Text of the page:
Pathophysiology of acute renal failure

Published on February 29, 2024   24 min

Other Talks in the Series: The Kidney in Health and Disease

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Hello everyone. My name is Viviane Calice-Silva. I'm a Nephrologist and an Associate Professor from the School of Medicine at Univille and Pro-rim Foundation, Joinville, Brazil. It's a great pleasure to be here and speak with you today about the pathophysiology of acute renal failure.
What we are going to discuss today is about AKI definition, AKI epidemiology worldwide, and its pathophysiology.
AKI is a global problem and occurs in many different settings in the community, hospitals, also reported in the ICU's. It's a predictor of immediate and long-term adverse outcomes. It's more prevalent in patients with chronic kidney disease and may act as a promoter of progression of an underlying CKD. The burden of AKI is most significant in developing countries, mainly due to limited resources of care and sometimes the lack of renal replacement therapy. It's very important for us to improve AKI detection, especially in its early and potentially reversible stages. This is key to prevent the risk of progression for kidney failure requiring dialysis.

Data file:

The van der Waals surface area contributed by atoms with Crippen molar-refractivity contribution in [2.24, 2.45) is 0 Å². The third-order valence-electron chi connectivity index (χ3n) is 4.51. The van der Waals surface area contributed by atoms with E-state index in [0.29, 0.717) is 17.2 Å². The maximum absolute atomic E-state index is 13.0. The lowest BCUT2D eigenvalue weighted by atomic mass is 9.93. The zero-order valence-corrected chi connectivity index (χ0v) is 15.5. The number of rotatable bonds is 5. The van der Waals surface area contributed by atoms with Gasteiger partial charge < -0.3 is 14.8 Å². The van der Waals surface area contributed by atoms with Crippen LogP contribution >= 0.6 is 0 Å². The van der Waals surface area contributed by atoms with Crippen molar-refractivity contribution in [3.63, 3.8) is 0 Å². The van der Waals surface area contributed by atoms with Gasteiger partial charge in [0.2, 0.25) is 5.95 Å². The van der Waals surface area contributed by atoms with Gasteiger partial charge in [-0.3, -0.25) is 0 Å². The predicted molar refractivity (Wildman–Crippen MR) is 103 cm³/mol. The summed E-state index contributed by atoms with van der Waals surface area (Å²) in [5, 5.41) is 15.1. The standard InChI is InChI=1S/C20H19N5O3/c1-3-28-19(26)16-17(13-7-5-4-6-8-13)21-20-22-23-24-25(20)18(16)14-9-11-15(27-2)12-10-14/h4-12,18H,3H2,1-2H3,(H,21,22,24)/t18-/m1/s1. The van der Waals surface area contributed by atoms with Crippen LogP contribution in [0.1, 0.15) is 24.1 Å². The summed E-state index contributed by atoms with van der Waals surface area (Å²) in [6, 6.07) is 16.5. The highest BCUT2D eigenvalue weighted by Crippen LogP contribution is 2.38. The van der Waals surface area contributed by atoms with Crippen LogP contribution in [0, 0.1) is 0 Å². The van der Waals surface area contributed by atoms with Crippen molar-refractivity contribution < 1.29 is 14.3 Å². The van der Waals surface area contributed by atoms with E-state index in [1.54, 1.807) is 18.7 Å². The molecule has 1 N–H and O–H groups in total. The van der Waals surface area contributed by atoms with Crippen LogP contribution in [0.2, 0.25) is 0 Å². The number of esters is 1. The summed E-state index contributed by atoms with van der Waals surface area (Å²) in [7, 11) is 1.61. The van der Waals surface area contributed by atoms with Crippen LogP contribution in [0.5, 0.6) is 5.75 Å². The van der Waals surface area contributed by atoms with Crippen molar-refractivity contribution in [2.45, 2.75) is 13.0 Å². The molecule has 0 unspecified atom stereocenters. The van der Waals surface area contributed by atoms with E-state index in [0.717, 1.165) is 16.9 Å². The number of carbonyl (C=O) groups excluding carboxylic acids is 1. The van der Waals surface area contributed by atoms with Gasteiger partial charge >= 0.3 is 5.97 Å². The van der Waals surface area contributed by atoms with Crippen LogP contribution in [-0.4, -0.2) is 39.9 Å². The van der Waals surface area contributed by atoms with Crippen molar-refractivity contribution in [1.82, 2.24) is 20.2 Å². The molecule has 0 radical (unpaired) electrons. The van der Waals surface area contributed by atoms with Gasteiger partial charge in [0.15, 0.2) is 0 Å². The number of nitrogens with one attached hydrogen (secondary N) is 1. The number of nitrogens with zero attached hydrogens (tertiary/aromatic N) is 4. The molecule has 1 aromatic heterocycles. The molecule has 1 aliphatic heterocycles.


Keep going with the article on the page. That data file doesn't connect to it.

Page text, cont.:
It's very important to understand the AKI definition. It is defined as a rapid increase in serum creatinine, decrease in urine output, or both. As per KDIGO, we have a specific definition as follows. An increase in serum creatinine by 0.3 milligrams per deciliter within 48 hours or an increase in serum creatinine by 1.5 times the baseline, which is known or presumed to have occurred within the prior seven days, or if we have a decrease in the urine volume by 0.5 ml per kilo per hour during 6 hours, you have the diagnosis of AKI. AKI is a part of a variety of